2. Differentiated vs undifferentiated solutions. Businesses need to differentiate in order to better serve their market segment. Figuring out what and how to differentiate from others requires deliberation and systematic experimentation. Businesses only differentiate when they need to. It is common for businesses to reuse existing solutions as much as possible to save costs.

When to pick software engineering

The benefit of using software 1.0 to build chatbot is the control it offers to business. Under the von Neumann architecture, the semantic of every instruction is deterministic, so chatbot built this way always generate exact response as designed. This deterministic control, however, comes with a steep cost.

For every functionality you provide to user through CUI, you need to design API schema first. The APIs need to be implemented and then deployed as service before frontend can expose these functionality to your user. The development of these deterministic solutions thus requires human experts in both business domain and software development stack, and it can be costly and will take a long time.

Software 1.0 development is best suited when the chatbot needs to take action or call functions via service APIs for the user. The conversational interactions required for taking action are typically more complex, often necessitating additional conversation flows such as confirmation and recommendations. To deliver a seamless conversational experience, these conversation flows need to interact with the production system in a controlled way. Developing chatbots in software 1.0 is also useful when businesses need to differentiate themselves, which generally involves experimenting with novel solution.

When to pick prompt engineering with LLMs

Neural networks has been used as component for chatbot, for example dialog understanding, in software 1.0 for a long time. But recently, they are used to build chatbot end to end for some use cases. In particular, Large Language Models (LLMs) are trained on vast amounts of text data to learn the patterns, structures, and semantics of language, as well as the common sense knowledge encoded in that data. An instruction-tuned LLM, such as ChatGPT, can assist users in various ways within a conversational user interface.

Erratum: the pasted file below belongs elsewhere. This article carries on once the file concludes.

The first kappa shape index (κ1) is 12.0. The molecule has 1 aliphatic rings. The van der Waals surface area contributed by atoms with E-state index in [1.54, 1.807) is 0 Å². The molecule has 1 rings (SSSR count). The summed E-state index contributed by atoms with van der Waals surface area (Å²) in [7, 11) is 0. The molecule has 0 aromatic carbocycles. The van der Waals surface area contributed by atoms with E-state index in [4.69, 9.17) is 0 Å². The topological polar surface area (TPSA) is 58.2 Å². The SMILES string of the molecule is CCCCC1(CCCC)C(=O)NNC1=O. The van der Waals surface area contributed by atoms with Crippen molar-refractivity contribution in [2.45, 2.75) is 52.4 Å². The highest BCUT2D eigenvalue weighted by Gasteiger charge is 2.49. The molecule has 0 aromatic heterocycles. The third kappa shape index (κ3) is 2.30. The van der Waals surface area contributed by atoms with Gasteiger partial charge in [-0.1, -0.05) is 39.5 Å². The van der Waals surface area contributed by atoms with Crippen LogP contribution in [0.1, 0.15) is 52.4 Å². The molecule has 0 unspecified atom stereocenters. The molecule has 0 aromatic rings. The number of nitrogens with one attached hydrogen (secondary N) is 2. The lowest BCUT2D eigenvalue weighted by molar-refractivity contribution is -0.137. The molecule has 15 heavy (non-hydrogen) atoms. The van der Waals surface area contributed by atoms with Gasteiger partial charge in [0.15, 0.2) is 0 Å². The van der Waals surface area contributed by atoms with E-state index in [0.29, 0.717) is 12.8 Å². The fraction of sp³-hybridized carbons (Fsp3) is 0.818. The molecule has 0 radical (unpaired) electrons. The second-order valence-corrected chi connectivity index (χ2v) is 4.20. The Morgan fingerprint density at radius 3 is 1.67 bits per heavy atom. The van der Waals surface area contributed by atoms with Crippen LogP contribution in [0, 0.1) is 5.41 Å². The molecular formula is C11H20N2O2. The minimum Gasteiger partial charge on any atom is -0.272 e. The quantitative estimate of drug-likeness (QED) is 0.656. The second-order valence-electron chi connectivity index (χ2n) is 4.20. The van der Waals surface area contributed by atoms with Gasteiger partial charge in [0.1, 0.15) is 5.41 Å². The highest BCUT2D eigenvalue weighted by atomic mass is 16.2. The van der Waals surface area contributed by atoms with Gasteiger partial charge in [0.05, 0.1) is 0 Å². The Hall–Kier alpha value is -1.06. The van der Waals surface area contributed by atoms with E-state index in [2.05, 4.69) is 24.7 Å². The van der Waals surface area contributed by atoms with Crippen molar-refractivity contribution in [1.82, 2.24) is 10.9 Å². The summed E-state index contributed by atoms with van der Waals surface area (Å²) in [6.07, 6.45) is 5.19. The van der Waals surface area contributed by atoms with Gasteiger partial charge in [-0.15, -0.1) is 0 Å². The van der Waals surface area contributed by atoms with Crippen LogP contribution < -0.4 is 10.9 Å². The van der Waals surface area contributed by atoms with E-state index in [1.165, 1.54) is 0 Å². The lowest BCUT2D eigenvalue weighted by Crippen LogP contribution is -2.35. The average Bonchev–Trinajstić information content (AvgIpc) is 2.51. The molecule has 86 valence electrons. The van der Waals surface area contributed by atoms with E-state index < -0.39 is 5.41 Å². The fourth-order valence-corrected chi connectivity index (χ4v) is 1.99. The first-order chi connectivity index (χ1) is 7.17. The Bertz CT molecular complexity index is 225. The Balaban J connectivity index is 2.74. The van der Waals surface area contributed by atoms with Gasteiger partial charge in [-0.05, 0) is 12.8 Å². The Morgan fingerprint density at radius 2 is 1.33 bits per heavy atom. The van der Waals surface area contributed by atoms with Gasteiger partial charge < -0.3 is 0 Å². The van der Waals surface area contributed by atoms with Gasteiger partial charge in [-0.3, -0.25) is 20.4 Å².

While it is possible to use prompts to solve many problems with LLMs, the solutions obtained under these zero-shot learning settings are only effective if the domain has a decent representation in the training set. No machine learning solution can perform well in new domains. However, manual labeling of data is never an efficient method for “teaching” a system the desired behavior and can be prohibitively expensive. But when there is an abundance of labeled examples available as a byproduct of human activities, training neural networks to solve problems becomes a sensible approach.

By combines the strengths of language generation and information retrieval, the retrieval augmented generation using LLMs has shown some promise in serving informational request using just existing document, knowledge base, etc without extra effort. It is also a good idea to build chatbot based on LLM for the undifferentiated services, when there are enough public domain examples already available.

Chatbots should be dual-process system

Both software engineering and prompt engineering with LLMs can be effective for building chatbots, but for different use cases. Instead of sticking to one approach, it is beneficial to pick the right tool for each use case. Therefore, the future of chatbots/copilots will very likely be a dual-process system, with a symbolic subsystem or System 2 built with traditional software engineering responsible for differentiated or transactional services, and a neural subsystem or System 1 based on LLMs responsible for undifferentiated or informational services.

But how do two completely different subsystems work together? One way to make this dual-process approach work is to have two versions of the chatbot running in tandem. User input will be fed into both versions, also the response generated by one system will be feed into another system, so that both systems can have a complete conversation history. Of course, we need to figure out a way to model the capabilities of at least one system, so that we can dispatch the user input to the right subsystem.

Parting words

Where there is an abundance of data, such as historical manual records, prompt engineering with LLMs can be used to create a System 1 chatbot to serve your users with minimal effort and cost. However, when data is not yet available, or when you want to differentiate from common practices, the software engineering approach will still be the way to go. Using both approaches to building chatbots allows you to create a great conversational experience in a cost-effective fashion while handling every possible use case, maximizing the return on your investment.